Contact fatigue of silicon

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Juan José Meléndez-Martínez Departamento de Física, Universidad de Extremadura, 06071 Badajoz, Spain

Brian R. Lawna) Materials Science and Engineering Laboratory, National Institute of Standards and Technology, Gaithersburg, Maryland 20899-8520 (Received 20 November 2007; accepted 22 January 2008)

Macroscopic cracks in bulk silicon are generally considered to be immune to fatigue. Here, evidence for pronounced fracture-related fatigue damage in cyclic contact loading of (001) monocrystalline silicon with hard spheres of millimeter-scale radius is presented. The periodic indentation field generates ring cracks around the contact, which proliferate with continued cycling. Copious debris in the form of slabs and particulates is ejected from within the crack walls onto the specimen surface. Continued ejection leads ultimately to large-scale surface removal. The fatigue damage progressively degrades the material strength, more rapidly at higher contact load. Implications concerning the function of silicon devices, including microelectro-mechanical systems, will be briefly discussed. I. INTRODUCTION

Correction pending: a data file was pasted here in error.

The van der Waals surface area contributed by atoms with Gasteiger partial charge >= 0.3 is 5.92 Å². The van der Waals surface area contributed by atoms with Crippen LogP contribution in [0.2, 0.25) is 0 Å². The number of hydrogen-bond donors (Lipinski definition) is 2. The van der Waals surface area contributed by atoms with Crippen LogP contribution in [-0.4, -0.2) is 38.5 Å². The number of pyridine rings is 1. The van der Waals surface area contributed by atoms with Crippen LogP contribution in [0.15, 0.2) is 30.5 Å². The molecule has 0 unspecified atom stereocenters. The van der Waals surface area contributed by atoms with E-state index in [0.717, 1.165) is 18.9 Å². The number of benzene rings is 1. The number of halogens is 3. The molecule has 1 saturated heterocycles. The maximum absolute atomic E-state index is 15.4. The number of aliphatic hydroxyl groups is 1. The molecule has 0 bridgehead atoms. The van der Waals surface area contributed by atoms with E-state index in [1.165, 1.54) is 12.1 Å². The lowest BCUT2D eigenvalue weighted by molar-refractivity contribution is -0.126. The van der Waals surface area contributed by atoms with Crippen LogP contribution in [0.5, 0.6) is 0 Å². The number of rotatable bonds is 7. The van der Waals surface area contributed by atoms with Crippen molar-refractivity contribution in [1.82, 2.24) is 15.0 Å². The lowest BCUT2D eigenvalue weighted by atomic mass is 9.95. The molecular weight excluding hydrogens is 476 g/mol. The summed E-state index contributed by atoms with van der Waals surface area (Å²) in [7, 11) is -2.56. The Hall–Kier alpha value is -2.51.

Silicon remains the material of choice in the semiconductor industry, largely because of its unique electronic properties. Less well studied are its mechanical properties, despite the important role of such properties in the assessment of device reliability. Silicon is highly brittle. Surface flaws and defects are easily generated by the slightest microcontacts, making this material susceptible to severe strength degradation during function.1–9 Conventional fracture tests on specimens of silicon monocrystals containing tensile-loaded plane cracks have established that silicon has a toughness